Empowered v Scripted Sex
You can’t be autonomous and empowered if you are being run by sexual scripts.
Whether the script says everyone should be pure or the script says everyone should hookup.
Plenty of women worry that they will be punished for being sexual, “You slut, ho, skank…”
Even after marriage, the negativity won’t magically disappear. No wonder nearly half of American women have experienced sexual dysfunction.
The only message our moms or grandmas got, premaritally, was “sex is bad.” Today, messages are mixed. But can still be disempowering.
Some women get such a strong “must have sex” push that somewhere between 1/3 to 1/2 of young women have consented to sex they didn’t want. Sometimes because they lack either traditional excuses or modern strategies for saying “no.”
Meanwhile, hooking up has become “the thing” on college campuses. Some drop out of the sex scene when that’s the only option, like Mercedes, from Penn State:
Sharing that side of myself with a stranger just seems very strange to me. I mean, if you break it down, it’s a very strange thing to do.”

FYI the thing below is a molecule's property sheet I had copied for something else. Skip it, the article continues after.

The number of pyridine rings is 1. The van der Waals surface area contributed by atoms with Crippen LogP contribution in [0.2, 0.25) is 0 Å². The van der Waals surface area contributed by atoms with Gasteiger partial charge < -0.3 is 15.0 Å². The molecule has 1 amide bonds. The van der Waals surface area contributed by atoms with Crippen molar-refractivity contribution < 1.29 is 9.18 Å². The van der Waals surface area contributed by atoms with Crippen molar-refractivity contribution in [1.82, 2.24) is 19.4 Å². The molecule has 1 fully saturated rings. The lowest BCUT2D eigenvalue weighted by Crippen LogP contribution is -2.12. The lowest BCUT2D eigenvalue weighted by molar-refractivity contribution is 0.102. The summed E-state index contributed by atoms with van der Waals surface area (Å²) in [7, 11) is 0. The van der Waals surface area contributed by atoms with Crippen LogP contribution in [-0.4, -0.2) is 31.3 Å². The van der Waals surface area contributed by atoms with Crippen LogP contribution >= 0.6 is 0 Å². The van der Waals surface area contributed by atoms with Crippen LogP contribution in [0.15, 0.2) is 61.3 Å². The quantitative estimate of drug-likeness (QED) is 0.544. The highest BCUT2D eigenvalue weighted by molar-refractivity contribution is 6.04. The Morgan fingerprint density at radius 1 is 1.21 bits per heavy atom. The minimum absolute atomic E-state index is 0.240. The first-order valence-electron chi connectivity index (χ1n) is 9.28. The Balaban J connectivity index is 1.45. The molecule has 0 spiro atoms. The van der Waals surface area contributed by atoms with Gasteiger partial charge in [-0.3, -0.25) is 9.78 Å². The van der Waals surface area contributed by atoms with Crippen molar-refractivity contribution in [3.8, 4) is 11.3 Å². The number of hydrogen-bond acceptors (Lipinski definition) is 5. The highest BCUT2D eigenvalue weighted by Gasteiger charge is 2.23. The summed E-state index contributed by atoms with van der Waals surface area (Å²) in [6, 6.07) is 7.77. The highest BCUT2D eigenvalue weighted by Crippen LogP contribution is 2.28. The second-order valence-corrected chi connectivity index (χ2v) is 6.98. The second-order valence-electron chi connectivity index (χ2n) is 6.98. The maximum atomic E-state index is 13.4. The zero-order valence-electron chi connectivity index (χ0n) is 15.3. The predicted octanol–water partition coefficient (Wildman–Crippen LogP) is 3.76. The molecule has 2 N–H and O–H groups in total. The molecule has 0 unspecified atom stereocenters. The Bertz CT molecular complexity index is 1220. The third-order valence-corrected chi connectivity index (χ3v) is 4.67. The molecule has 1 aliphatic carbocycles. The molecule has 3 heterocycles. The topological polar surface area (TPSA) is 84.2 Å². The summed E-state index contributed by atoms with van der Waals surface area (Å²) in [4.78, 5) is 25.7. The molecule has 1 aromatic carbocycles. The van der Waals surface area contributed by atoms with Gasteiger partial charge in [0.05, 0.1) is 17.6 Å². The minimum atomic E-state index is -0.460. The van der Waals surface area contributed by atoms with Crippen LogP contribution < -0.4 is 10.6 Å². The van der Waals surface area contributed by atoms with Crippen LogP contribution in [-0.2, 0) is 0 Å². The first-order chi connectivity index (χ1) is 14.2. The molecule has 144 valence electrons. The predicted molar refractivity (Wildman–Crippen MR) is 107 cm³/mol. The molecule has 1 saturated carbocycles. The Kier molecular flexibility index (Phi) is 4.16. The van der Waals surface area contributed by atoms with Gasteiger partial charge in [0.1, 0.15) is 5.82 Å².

Others hookup even when they aren’t into it. And some will “service” men without reciprocation, thinking guys just need it more. When Kate Taylor explored sex on campus for the New York Times, several women told her that they used alcohol to tolerate intimacy with strangers because it was just too hard to do sober.
So why do it at all?
But right in the middle of hookup culture, researchers found that more than 70% of both women and men preferred relationship sex to casual hookups. But most thought no one else wanted them.
Whether young women are dropping out of the sex scene in defeat, enduring hookups they dislike, or distressfully remaining “pure,” their sexuality is far from autonomous and empowered.
But it turns out that our sex lives don’t have to be disempowering. We don’t have to be run by scripts. We do have options.
Really, you don’t need to behave in ways that are emotionally hurtful.
Posted on July 21, 2014, in feminism, psychology, relationships, sex and sexuality, sexism, women and tagged empowered sexuality, feminism, psychology, relationships, sex and sexuality, sexism, women. Bookmark the permalink. 33 Comments.